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Central & South Asia

Kashmir villagers clash with Indian troops

Police station torched amid protests over killing of seven people, who villagers say were civilians.

Last updated: 25 Feb 2014 10:45
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About a dozen armed groups have been fighting Indian forces in the region since 1989

Hundreds of angry villagers have clashed with police in Indian-administered Kashmir following suspicions that security forces shot dead seven civilians they mistook for rebels, a police officer and a witness said.

The villagers torched a police station in the forested Kupwara region close to the defacto border with Pakistan to demand security forces hand over the bodies for identification and for burial, an unnamed officer said on Tuesday.

"Police fired tear gas and warning shots in the air to disperse the angry crowd who were hurling rocks at them," the officer said on condition of anonymity as he was not authorised to speak to media.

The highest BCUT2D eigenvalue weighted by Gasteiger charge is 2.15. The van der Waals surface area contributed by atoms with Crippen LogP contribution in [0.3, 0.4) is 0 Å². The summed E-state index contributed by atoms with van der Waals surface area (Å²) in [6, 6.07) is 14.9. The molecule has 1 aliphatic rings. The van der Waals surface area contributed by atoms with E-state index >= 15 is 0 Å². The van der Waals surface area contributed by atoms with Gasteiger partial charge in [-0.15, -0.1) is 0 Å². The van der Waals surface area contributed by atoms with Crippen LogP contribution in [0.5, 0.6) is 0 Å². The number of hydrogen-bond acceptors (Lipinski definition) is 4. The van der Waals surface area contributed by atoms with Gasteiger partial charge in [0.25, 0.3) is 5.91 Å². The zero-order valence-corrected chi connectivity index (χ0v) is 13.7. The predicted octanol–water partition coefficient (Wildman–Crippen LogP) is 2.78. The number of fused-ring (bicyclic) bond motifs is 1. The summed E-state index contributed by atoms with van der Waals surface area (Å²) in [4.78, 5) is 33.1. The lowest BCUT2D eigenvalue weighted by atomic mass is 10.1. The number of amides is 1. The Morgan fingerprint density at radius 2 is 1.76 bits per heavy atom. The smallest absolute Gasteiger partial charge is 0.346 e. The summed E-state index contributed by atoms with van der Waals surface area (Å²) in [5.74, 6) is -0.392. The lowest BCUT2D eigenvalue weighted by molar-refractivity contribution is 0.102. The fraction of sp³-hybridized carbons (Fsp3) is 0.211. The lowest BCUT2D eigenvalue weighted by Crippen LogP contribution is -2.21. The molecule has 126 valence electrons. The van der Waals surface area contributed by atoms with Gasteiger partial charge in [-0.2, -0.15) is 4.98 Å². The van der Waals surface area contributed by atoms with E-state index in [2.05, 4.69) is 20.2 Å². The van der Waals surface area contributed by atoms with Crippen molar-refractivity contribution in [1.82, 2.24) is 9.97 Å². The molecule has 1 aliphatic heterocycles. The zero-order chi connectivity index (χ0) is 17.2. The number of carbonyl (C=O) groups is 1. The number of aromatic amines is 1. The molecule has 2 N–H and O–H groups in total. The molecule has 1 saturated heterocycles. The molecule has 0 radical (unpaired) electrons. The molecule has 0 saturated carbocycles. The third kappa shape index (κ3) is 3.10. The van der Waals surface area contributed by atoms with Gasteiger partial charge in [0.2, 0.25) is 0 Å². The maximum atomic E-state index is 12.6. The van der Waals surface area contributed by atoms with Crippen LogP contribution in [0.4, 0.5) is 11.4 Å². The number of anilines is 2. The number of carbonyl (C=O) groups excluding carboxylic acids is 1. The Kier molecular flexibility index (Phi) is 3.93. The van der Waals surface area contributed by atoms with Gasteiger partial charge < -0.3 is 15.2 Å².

A local resident, Manzoor Ahmed, said by phone that one villager was wounded with a bullet during Tuesday's clashes before paramilitary reinforcements were called in to control the situation.

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He said villagers "suspect" that seven people killed overnight were civilians rather than armed rebels, as rumours circulated in the area about civilian hunters who have gone missing.

On Monday, the army said it killed the seven suspected rebels in remote Dardpora village, 140km from the main city of Srinagar, during a joint operation with police.

"The identities of the seven are being ascertained," army spokesman N N Joshi told AFP.

The shootings took place near the highly militarised border that divides the Himalayan region between India and Pakistan. Both countries have claimed the territory in full since independence from Britain in 1947.

About a dozen armed groups have been fighting Indian forces since 1989 for independence or for merger of the territory with Pakistan. The fighting has left tens of thousands of people, mostly civilians, dead.

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AFP
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